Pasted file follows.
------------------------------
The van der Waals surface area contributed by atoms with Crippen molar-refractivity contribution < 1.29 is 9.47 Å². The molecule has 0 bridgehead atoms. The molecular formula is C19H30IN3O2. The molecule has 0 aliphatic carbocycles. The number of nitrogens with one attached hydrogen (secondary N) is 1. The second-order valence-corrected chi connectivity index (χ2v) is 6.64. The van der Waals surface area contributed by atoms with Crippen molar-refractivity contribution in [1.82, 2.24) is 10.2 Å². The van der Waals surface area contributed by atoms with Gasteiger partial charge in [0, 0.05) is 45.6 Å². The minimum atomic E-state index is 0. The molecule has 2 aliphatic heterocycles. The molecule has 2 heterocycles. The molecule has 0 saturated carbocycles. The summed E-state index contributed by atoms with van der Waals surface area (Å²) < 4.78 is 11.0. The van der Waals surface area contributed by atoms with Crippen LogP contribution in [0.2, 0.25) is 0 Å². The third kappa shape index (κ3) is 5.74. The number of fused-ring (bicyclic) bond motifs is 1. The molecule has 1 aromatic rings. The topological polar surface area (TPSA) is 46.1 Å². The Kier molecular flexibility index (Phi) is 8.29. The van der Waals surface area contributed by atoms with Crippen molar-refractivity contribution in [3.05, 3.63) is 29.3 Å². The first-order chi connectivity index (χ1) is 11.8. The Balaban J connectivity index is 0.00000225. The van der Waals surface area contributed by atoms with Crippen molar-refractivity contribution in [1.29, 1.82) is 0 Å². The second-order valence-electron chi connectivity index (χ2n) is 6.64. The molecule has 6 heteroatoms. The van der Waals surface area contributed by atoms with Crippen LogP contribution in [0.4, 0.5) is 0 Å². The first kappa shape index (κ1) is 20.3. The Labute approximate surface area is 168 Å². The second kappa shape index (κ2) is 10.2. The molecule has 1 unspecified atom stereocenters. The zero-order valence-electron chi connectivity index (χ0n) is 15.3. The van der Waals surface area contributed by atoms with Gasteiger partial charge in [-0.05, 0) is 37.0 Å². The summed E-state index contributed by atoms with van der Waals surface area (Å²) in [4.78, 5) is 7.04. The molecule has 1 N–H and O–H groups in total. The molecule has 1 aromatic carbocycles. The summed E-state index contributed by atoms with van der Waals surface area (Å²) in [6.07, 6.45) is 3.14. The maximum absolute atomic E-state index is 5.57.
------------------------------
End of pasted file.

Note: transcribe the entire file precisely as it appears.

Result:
The van der Waals surface area contributed by atoms with Crippen molar-refractivity contribution < 1.29 is 9.47 Å². The molecule has 0 bridgehead atoms. The molecular formula is C19H30IN3O2. The molecule has 0 aliphatic carbocycles. The number of nitrogens with one attached hydrogen (secondary N) is 1. The second-order valence-corrected chi connectivity index (χ2v) is 6.64. The van der Waals surface area contributed by atoms with Crippen molar-refractivity contribution in [1.82, 2.24) is 10.2 Å². The van der Waals surface area contributed by atoms with Gasteiger partial charge in [0, 0.05) is 45.6 Å². The minimum atomic E-state index is 0. The molecule has 2 aliphatic heterocycles. The molecule has 2 heterocycles. The molecule has 0 saturated carbocycles. The summed E-state index contributed by atoms with van der Waals surface area (Å²) < 4.78 is 11.0. The van der Waals surface area contributed by atoms with Crippen LogP contribution in [0.2, 0.25) is 0 Å². The third kappa shape index (κ3) is 5.74. The number of fused-ring (bicyclic) bond motifs is 1. The molecule has 1 aromatic rings. The topological polar surface area (TPSA) is 46.1 Å². The Kier molecular flexibility index (Phi) is 8.29. The van der Waals surface area contributed by atoms with Crippen molar-refractivity contribution in [3.05, 3.63) is 29.3 Å². The first-order chi connectivity index (χ1) is 11.8. The Balaban J connectivity index is 0.00000225. The van der Waals surface area contributed by atoms with Crippen molar-refractivity contribution in [1.29, 1.82) is 0 Å². The second-order valence-electron chi connectivity index (χ2n) is 6.64. The molecule has 6 heteroatoms. The van der Waals surface area contributed by atoms with Crippen LogP contribution in [0.4, 0.5) is 0 Å². The first kappa shape index (κ1) is 20.3. The Labute approximate surface area is 168 Å². The second kappa shape index (κ2) is 10.2. The molecule has 1 unspecified atom stereocenters. The zero-order valence-electron chi connectivity index (χ0n) is 15.3. The van der Waals surface area contributed by atoms with Gasteiger partial charge in [-0.05, 0) is 37.0 Å². The summed E-state index contributed by atoms with van der Waals surface area (Å²) in [4.78, 5) is 7.04. The molecule has 1 N–H and O–H groups in total. The molecule has 1 aromatic carbocycles. The summed E-state index contributed by atoms with van der Waals surface area (Å²) in [6.07, 6.45) is 3.14. The maximum absolute atomic E-state index is 5.57.